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0(3c) Critique the development

and impact of slavery in North America, including the causes, conditions, and effects on enslaved Africans in North America. (DOK 3)

Common Core State Standard

Determine two or more main ideas of a text and explain how they are supported by key details; summarize the text.

0Emancipation: The freeing of

slaves 0Resist: To act against 0Code: Set of laws 0Fugitive: A person who is running away from something

0Underground: Something done

in secret. 0Abolitionist: People who wanted to abolish slavery 0Equality: Equal rights

0 By 1860 there were nearly 4 million slaves in

the United States, an increase from 900,000 in 1800. 0 This growth in slavery was due chiefly to the growing importance of cotton as a cash crop in the South. 0 Cotton became such an important part of the Southern economy that it was called “King Cotton.”

The Slave Economy
0 In the South slavery continued because

owners had come to depend on the work of enslaved people. Slaves were made to work as miners, carpenters, factory workers, and house servants. 0 While wealthy planters owned more than half the slaves in the South, most white Southerners owned no slaves at all.

Slavery and the Law
0 Until the 1820s most people in the South

thought slavery was wrong but necessary. 0 A slave named Nat Turner led an attack that killed more than 50 people, among them his owner. 0 To prevent future uprising, Virginia joined with other slave states who had passed laws that put more controls on slaves. 0 These laws were called slave codes.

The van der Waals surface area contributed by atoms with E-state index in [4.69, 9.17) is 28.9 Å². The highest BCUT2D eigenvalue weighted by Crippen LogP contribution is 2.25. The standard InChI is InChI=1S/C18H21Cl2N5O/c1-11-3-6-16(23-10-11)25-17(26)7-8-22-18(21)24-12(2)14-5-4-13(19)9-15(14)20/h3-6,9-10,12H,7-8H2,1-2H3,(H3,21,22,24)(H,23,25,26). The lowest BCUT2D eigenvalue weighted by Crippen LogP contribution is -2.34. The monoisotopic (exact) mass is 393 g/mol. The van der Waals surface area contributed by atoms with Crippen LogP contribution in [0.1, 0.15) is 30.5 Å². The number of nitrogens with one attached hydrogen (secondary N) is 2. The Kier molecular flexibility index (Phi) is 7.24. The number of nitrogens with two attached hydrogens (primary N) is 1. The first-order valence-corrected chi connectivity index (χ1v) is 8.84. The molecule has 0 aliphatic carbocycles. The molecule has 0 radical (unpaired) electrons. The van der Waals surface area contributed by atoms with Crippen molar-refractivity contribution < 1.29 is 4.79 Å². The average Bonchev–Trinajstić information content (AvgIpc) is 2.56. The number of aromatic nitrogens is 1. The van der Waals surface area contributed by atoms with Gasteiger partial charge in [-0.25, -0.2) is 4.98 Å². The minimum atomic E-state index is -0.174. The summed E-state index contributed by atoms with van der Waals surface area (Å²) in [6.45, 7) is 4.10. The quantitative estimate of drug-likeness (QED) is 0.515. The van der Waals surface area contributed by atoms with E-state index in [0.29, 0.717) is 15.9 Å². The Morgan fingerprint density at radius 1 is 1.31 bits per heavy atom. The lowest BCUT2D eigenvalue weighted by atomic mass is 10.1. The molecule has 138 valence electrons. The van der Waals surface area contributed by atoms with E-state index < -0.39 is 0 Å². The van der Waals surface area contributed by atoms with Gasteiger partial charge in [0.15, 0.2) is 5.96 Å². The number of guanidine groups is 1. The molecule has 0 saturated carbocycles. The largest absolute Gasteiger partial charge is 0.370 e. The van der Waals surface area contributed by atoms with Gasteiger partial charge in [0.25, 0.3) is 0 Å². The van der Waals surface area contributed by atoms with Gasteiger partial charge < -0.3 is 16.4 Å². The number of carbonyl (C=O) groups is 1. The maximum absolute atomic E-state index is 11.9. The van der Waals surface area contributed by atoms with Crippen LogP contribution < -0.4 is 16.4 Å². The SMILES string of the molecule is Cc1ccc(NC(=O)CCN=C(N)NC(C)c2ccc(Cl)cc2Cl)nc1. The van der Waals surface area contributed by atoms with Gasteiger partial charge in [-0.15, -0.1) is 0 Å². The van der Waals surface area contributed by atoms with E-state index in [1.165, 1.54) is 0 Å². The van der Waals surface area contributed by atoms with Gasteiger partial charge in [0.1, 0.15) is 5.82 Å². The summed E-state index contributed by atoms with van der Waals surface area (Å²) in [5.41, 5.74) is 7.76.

0Under the Fugitive Slave Act,

anyone caught helping a slave escape could be punished. People who found runaway slaves had to return them to the South.

The Underground Railroad
0 Over the years thousands of slaves tried to gain their

freedom by running away. Some ran away alone. Others tried to escape with their families or friends. 0 Many runaway slaves continued moving for months until they reached Canada or Mexico or free states in the North. 0 The Underground Railroad was a system of secret escape routes leading to free lands. Most routes led from the South to free states in the North or to Canada.

0 Working mostly at night, conductors, or helpers along

the Underground Railroad, led runaway slaves from one hiding place to the next along the routes. 0 Most conductors were free African Americans and white Northerners who opposed slavery. 0 Harriet Tubman, an African American who escaped slavery herself, was one of the best known conductors of the Underground Railroad.

Women Work for Change
0 In 1852 Harriet Beecher Stowe worked for change by

publishing a novel that turned many people against slavery. The book, “Uncle Tom’s Cabin” told the heartbreaking story of slaves being mistreated by a cruel overseer.

0People who opposed slavery

worked to abolish, or end it. 0One well-known abolitionist speaker was Frederick Douglass, a runaway slave.